MR. REICH writes: Undoubtedly yes. But we should distinguish between deficits that occur when the economy has lots of unused capacity -- which was the case in the first two years of the Bush term -- and deficits that become part of the long-term structure of the federal budget. If the tax cuts and spending increases that occurred at the start of the administration were temporary and stayed temporary, there'd be little to complain about. In fact, they might have helped get the American economy moving. But the administration wants to make the tax cuts permanent. And much of its new spending -- especially on national defense, homeland security, and Medicare prescription drugs, will go on for years. The drug benefit is a new entitlement. This isn't sustainable over the long haul and I don't think it's sustainable even over the next five years.

Robert B. Reich is professor of public policy at the Goldman School of Public Policy at the University of California at Berkeley. He has served under three administrations, most recently as secretary of labor under President Bill Clinton, where he implemented the Family and Medical Leave Act, led a national fight against sweatshops in the U.S. and illegal child labor around the world, headed a successful effort to raise the minimum wage, secured worker's pensions, and launched job-training programs and school-to-work initiatives. Mr. Reich is co-founding editor of The American Prospect magazine, and his weekly commentaries on public radio's "Marketplace" are heard by nearly five million people. Mr. Reich received his B.A. from Dartmouth College, his M.A. from Oxford University, where he was a Rhodes Scholar, and his J.D. from Yale Law School.
R. Glenn Hubbard is dean of Columbia Business School and a professor of economics and finance at the university. From February 2001 until March 2003, he was chairman of the U.S. Council of Economic Advisers under President George W. Bush, where he advised the president on economic, tax and budget policy, emerging market financial issues, international finance, health care, and the environment. He also chaired the Economic Policy Committee of the OECD. Mr. Hubbard received his Ph.D. in economics from Harvard University in 1983, and has also taught at Northwestern, Harvard, and the University of Chicago.

While we're at it, let me make one additional distinction often left out of debates about the federal budget. There's a vast difference between tax cuts and spending increases that merely add to the nation's overall consumption, and tax cuts and spending increases that add to the nation's productive capacity. Most spending on education, basic research and development, the health care of our children, and infrastructure, for example, builds the nation's capacity to be productive in the future -- as long as it's well targeted. This kind of spending makes enormous sense. By contrast, it makes no sense for the House of Representatives to cut student loans, for example, while extending tax cuts that mostly benefit the wealthy and have shown to have nothing to do with improving long-term productivity.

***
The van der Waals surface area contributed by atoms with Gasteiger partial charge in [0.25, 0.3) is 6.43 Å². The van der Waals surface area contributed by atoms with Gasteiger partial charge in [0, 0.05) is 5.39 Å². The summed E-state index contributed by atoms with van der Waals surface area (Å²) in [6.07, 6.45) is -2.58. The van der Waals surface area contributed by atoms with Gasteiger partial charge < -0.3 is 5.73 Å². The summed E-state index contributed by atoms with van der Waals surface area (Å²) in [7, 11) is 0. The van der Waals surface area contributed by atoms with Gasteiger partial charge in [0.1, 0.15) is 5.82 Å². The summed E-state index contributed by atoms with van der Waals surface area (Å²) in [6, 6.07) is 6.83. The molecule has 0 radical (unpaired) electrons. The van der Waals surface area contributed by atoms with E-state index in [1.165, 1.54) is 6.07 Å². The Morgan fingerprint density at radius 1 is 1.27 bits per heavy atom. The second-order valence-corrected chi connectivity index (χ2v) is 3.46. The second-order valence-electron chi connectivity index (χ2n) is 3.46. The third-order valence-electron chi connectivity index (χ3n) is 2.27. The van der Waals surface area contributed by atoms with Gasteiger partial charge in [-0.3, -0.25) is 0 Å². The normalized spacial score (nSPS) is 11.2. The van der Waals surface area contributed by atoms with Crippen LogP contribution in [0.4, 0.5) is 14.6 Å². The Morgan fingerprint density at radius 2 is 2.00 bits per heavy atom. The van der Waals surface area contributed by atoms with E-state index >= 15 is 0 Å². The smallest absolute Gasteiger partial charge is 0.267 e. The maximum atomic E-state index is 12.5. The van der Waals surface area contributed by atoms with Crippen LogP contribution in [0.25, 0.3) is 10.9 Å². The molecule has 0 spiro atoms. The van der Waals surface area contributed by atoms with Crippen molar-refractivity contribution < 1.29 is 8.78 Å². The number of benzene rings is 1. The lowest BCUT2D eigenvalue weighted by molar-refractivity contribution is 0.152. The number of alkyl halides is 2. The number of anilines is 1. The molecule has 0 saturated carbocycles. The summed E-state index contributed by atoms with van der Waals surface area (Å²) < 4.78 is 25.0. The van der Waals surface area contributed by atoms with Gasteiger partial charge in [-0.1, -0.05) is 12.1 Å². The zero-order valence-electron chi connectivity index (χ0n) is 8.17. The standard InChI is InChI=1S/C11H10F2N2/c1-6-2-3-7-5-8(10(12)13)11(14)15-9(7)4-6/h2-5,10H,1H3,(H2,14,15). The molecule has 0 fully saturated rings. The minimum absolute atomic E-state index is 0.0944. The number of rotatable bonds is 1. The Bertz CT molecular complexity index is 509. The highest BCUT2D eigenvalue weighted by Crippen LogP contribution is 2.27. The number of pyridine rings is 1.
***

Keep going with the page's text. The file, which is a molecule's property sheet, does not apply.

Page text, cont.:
* * *

MR. HUBBARD writes: I agree wholeheartedly with Bob that dividing the timeline of fiscal worries into two parts -- short-run and long-run is important. I also agree that we must distinguish between running deficits when the economy is not at full employment versus when it is (read now).

Tax cuts that add to the nation's productive capacity include reductions in the tax burden on saving and investment and reductions in marginal tax rates on entrepreneurial activity. Recent tax cuts have accomplished these, but added other tax cuts with much smaller effects on economic growth. The near-term tax debate should be about tax reform so that we can maximize the opportunity for pro-growth policy.

On the spending side, a strong case can be made for continued basic research support and support for individualized training programs. What often goes under the heading of investment -- highways, for example -- is a tougher case to make from an economic perspective.

Where Bob and I disagree regards his characterization of "tax cuts that mostly benefit the wealthy." Reductions in the taxation of saving and investment show up in current tax distribution analysis as benefiting savers -- generally well-to-do savers. Yet, over the long run, those tax changes raise capital accumulation, productivity, and wages. Economists generally believe that the best tax rate on capital income is zero (though there are some quite well respected economists who believe it should be negative!). It is hard to imagine what tax changes Bob has in mind that would add more to the nation's productive capacity.

* * *

MR. REICH writes: I'm not adverse to tax cuts on savings and investment, but in my view the growth we get from such tax cuts is far less than the growth we get from well-targeted public investments in education at all levels, on health care (especially for our young), infrastructure, and basic research and development. Relative to our needs, the nation is woefully behind in all these domains of public investment.

On the other hand, we're hardly suffering from a scarcity of financial capital. Indeed, the world seems to be enjoying something of a glut of it. Over the long term, capital flows to places around the world where it can get the highest return -- either because production is very inexpensive there, or because of natural resources located there, or (and here's where our future should come in) because people there are enormously productive. And they're productive because they have high skills, good health, good infrastructure linking them together, and an excellent scientific base from which to draw.

Obviously, we can't do it all. We can't extend the tax cuts and at the same time carry out all the public investments that are necessary -- while at the same time we fight wars in Iraq and Afghanistan, build up homeland security, give the middle class some relief from the Alternative Minimum Tax, and dole out Medicare drug benefits (not to mention the rest of Medicare) to early boomers. Deficits do matter, and choices do have to be made.